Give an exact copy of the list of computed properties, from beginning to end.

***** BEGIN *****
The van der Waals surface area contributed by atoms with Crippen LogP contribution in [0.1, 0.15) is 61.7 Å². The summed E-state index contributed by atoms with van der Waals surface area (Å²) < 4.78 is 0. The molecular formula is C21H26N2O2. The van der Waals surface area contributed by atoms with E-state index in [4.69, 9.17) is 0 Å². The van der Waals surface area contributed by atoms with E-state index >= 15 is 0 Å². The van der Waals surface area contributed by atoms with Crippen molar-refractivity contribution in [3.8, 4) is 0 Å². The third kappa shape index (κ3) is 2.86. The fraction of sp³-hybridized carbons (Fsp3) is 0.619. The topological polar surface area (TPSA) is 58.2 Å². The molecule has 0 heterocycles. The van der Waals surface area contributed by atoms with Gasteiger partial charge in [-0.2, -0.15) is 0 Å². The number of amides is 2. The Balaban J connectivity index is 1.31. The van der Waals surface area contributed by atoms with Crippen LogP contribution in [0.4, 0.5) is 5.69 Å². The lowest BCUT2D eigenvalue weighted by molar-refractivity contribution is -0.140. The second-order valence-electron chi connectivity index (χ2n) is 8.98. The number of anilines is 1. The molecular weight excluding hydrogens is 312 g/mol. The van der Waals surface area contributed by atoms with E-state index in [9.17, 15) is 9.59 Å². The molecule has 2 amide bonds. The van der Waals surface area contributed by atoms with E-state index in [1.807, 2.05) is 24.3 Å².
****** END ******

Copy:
The van der Waals surface area contributed by atoms with Crippen LogP contribution in [0.1, 0.15) is 61.7 Å². The summed E-state index contributed by atoms with van der Waals surface area (Å²) < 4.78 is 0. The molecular formula is C21H26N2O2. The van der Waals surface area contributed by atoms with E-state index in [4.69, 9.17) is 0 Å². The van der Waals surface area contributed by atoms with E-state index >= 15 is 0 Å². The van der Waals surface area contributed by atoms with Crippen molar-refractivity contribution in [3.8, 4) is 0 Å². The third kappa shape index (κ3) is 2.86. The fraction of sp³-hybridized carbons (Fsp3) is 0.619. The topological polar surface area (TPSA) is 58.2 Å². The molecule has 0 heterocycles. The van der Waals surface area contributed by atoms with Gasteiger partial charge in [-0.2, -0.15) is 0 Å². The number of amides is 2. The Balaban J connectivity index is 1.31. The van der Waals surface area contributed by atoms with Crippen LogP contribution in [0.4, 0.5) is 5.69 Å². The lowest BCUT2D eigenvalue weighted by molar-refractivity contribution is -0.140. The second-order valence-electron chi connectivity index (χ2n) is 8.98. The number of anilines is 1. The molecular weight excluding hydrogens is 312 g/mol. The van der Waals surface area contributed by atoms with E-state index in [9.17, 15) is 9.59 Å². The molecule has 2 amide bonds. The van der Waals surface area contributed by atoms with E-state index in [1.807, 2.05) is 24.3 Å².